At the Co-op stores you could save divi stamps (blue) and save them for certain items in the store. At the Co-op they would deliver your weekly shopping to your home completely free of charge. Also a co-op man would go around the miners' homes collecting money so that they could afford items such as birthday presents, shoes, clothes, or household items that they would not be able to afford from their wages. The Co-op also had lots of small butchers shops throughout the Ashington as well as the big department store and the Co-op food department shop. They also had schemes where you could save for your funeral costs and they were involved in nearly every aspect of life from cradle to grave.

According to my mother, Ashington was the biggest mining village in the world, and at the height of the mining industry there were 27 fully working coal mines in a radius of 6 miles from the town. All my relatives had connections with either working for the coal mines or the co-op. My Grandfather helped in organising the Workers Education Society where they had classes in Ashington High Street. My uncle also worked at the colliery, where he and his father were time clerks. They were responsible for giving the miners their disks when they went down and retrieving them when they went up. They were also responsible for health and safety as well as for first aid and reporting of any accidents.

Ashington had a railway station right up until the early 1960s and then it was shut under the Beeching's plan for re-organising the rail network. Trains were frequent and went to Newcastle, Bedlington and Morpeth as well as other local stations. Generally public transport was much better then than it is now as very few people had cars.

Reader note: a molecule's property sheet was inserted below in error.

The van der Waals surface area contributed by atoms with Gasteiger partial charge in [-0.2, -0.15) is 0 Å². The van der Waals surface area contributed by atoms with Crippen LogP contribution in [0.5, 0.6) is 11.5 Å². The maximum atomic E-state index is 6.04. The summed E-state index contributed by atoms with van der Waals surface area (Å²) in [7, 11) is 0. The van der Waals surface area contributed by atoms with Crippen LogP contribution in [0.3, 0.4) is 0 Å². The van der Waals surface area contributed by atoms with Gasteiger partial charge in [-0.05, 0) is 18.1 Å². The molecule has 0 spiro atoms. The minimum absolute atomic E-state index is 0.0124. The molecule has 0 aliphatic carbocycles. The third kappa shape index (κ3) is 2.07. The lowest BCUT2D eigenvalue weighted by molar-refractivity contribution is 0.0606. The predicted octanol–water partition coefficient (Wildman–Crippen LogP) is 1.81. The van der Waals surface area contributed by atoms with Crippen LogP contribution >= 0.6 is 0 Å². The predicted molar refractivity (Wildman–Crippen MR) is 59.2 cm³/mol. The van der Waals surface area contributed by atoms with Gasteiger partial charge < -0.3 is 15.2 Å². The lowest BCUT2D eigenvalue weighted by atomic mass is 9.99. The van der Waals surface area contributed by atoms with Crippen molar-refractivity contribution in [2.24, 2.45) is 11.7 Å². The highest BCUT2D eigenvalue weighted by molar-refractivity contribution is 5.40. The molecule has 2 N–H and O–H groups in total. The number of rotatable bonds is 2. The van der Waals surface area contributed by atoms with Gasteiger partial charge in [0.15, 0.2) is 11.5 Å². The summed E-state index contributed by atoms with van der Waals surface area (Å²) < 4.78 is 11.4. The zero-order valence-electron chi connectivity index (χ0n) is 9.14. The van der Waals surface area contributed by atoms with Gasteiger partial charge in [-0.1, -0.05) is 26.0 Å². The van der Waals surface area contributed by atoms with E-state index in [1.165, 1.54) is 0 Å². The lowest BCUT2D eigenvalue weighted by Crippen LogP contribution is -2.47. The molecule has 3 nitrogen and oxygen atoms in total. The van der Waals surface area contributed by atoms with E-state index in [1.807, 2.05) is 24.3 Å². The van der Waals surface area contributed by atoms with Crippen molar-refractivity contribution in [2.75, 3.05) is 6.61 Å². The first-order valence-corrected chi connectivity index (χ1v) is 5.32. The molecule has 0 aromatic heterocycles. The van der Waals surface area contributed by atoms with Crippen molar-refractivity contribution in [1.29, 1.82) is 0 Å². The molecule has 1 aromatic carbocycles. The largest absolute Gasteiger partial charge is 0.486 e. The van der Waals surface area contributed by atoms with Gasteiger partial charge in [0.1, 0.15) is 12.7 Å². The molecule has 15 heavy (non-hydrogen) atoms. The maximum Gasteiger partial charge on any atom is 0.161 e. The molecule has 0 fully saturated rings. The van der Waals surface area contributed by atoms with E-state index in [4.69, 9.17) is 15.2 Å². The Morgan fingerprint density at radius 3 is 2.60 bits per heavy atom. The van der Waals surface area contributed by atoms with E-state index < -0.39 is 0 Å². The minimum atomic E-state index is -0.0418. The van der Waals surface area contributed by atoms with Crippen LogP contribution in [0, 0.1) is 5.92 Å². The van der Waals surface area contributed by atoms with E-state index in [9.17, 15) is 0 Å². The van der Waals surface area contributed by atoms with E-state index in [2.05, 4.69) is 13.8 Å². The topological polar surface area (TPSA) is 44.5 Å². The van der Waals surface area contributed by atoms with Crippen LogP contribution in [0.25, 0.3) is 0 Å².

When my mother left school she went to Skery's college and learned basic secretarial skills. This included shorthand, typing and office methods as well book keeping. She was told by a doctor not to take it up as it would be too much of a strain on her eyes. My mother had various eye operations to correct stigmas and severe short sightedness. So she turned to nursing and her office training helped her a lot as she was able to write down all the notes from the various lectures she attended. She trained at the Royal Victoria Infirmary in Newcastle and became a state registered nurse. She did very well and also trained to become a midwife, a district nurse, and went to London and worked at the various major hospitals in London.

Ashington has changed a lot since my mother was growing up as a child and young adult. There are new housing estates being built, as well as a new hospital. There has been new development such as business and industrial parks being built. A mining museum at Woodhorn is dedicated to the history of the local mining industry. Some things have changed for the better but others have not. Although mining was a dirty and dangerous industry which caused quite a lot of miners to get lung diseases or 'white finger' due to the vibration of the automatic drills they used, it's sad in a way because they helped build up Ashington and surrounding areas. Along with the mining community and the co-op it helped people with work, social needs and support. Sadly Ashington and many ex-mining towns have not fully recovered after the mine closures as there is still high unemployment with most of the work in Newcastle or in Gateshead and the competition for jobs is very high.